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Title: Ficus deltoidea and its associated fig wasps in Peninsular Malaysia
Author: Mohd Hatta, Siti Khairiyah
ISNI:       0000 0004 7964 4481
Awarding Body: University of Leeds
Current Institution: University of Leeds
Date of Award: 2019
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The interaction of fig trees (Ficus) and their fig wasp pollinators (Agaonidae) is an obligate mutualism where the fig trees need the pollinators in order to reproduce while the pollinators require the figs as their brood sites. Ficus deltoidea is a common dioecious fig tree in Malaysian oil palm plantations and may contribute figs and other resources for birds and other animals that would otherwise not be able to survive in the plantations. F. deltoidea is a true epiphyte - a growth form that is very rare in Ficus. It has numerous named varieties and the taxonomic and biological status of these varieties is unclear, as is the extent to which different varieties support different Blastophaga pollinators. A period of 18 months practical study was carried out in Malaysian oil palm plantations and the F. deltoidea germplasm collection in Universiti Sultan Zainal Abidin. F. deltoidea was found to be one of ten fig tree species in oil palm plantations in Peninsular Malaysia, but the only true epiphyte. The figs of different varieties of F. deltoidea showed a high degree of variation in terms of flower numbers, tepal numbers and size of the figs. Male and female F. deltoidea var. angustifolia produced new leaves and figs all year around. There was no existence of nonpollinating fig wasps in this species. A Blastophaga sp. foundress can enter several figs to lay their eggs and pollinate, but many figs on female plants were not entered and many figs aborted. The pollinators liked to enter figs on their natal male plants if the figs were available. Experiments found pollinators preferred to enter figs of their own variety. The high specificity of the pollinators suggests that many varieties might be distinct species. The limited dispersal of Blastophaga sp. helps them to reproduce but results in the pollinator shortage that is prominent in the female figs. The pollinator can be said to be ahead of the trees. Greater understanding of how they interact may help explain how the mutualism can persist. This is important because the mutualism between F. deltoidea and its pollinators can increase biodiversity in oil palm plantations. This study can also increase our understanding of coevolution between plants and insects.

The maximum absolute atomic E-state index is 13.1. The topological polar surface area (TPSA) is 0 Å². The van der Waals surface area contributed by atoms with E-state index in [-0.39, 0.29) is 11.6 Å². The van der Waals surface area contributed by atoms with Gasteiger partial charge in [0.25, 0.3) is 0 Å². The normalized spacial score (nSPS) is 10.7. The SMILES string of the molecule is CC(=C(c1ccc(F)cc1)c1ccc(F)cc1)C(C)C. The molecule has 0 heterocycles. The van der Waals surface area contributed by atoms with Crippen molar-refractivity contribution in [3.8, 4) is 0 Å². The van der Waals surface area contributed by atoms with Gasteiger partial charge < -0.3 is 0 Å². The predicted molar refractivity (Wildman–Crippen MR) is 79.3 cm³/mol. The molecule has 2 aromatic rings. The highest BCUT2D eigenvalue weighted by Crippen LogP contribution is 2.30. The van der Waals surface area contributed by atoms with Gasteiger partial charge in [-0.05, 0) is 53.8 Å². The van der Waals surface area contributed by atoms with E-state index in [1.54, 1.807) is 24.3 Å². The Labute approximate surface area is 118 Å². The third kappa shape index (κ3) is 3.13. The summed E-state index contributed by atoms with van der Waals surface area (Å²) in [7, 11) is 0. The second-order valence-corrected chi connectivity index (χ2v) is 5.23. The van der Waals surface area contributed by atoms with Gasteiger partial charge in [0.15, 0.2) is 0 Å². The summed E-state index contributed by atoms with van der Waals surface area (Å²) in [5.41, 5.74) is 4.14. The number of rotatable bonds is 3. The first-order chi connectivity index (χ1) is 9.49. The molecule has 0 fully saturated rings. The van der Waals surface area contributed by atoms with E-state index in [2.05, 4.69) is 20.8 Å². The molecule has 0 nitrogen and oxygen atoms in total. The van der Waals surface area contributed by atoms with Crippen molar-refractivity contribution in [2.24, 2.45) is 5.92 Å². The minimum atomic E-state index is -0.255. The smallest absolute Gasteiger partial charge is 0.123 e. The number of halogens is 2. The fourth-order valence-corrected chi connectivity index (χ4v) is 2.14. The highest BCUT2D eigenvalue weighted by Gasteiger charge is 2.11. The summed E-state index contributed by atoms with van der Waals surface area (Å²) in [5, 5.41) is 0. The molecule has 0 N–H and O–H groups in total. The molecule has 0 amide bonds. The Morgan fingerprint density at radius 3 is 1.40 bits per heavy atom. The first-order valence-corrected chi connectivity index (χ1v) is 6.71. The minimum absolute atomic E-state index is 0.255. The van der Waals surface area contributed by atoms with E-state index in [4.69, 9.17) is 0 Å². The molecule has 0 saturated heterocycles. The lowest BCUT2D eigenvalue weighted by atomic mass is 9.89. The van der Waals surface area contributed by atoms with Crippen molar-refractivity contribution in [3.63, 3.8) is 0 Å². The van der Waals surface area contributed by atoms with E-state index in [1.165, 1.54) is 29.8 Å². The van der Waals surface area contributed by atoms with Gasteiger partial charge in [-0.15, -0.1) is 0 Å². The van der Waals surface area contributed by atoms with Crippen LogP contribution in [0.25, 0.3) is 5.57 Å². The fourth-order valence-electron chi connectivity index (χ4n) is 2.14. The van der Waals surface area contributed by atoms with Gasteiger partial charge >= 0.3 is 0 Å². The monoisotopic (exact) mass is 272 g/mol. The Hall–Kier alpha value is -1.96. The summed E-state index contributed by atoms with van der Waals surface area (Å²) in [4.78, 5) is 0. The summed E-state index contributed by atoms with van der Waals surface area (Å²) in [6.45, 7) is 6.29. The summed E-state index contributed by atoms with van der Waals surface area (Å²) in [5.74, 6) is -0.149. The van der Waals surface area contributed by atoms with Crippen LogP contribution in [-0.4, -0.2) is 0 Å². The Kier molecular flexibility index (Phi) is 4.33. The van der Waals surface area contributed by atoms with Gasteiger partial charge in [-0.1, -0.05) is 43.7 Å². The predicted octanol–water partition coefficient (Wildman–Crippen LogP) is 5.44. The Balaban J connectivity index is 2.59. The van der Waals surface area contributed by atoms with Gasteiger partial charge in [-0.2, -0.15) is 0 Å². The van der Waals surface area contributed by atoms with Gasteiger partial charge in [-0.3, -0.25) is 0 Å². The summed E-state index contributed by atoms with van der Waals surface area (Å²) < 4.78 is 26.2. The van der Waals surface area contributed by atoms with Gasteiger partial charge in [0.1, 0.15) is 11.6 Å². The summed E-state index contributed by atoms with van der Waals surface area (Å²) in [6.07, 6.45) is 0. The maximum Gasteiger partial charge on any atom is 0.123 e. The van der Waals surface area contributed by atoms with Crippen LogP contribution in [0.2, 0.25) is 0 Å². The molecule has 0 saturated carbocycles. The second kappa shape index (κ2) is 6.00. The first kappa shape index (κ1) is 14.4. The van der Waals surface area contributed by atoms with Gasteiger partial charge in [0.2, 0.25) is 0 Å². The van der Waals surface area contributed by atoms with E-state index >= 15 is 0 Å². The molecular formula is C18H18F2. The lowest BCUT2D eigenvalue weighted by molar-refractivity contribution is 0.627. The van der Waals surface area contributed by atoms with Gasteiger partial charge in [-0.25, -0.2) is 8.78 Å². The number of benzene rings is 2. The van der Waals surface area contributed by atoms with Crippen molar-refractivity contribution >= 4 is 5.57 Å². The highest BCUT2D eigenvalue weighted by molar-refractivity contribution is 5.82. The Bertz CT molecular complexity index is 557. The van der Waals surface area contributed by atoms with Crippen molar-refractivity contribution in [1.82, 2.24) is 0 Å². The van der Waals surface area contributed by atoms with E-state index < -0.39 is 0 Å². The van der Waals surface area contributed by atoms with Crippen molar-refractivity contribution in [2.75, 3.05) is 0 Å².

Supervisor: Compton, Stephen G. ; Quinell, Rupert ; Abd Ghani, Idris ; Mat, Nashriyah Sponsor: Ministry of Higher Education ; Malaysia
Qualification Name: Thesis (Ph.D.) Qualification Level: Doctoral
EThOS ID:  DOI: Not available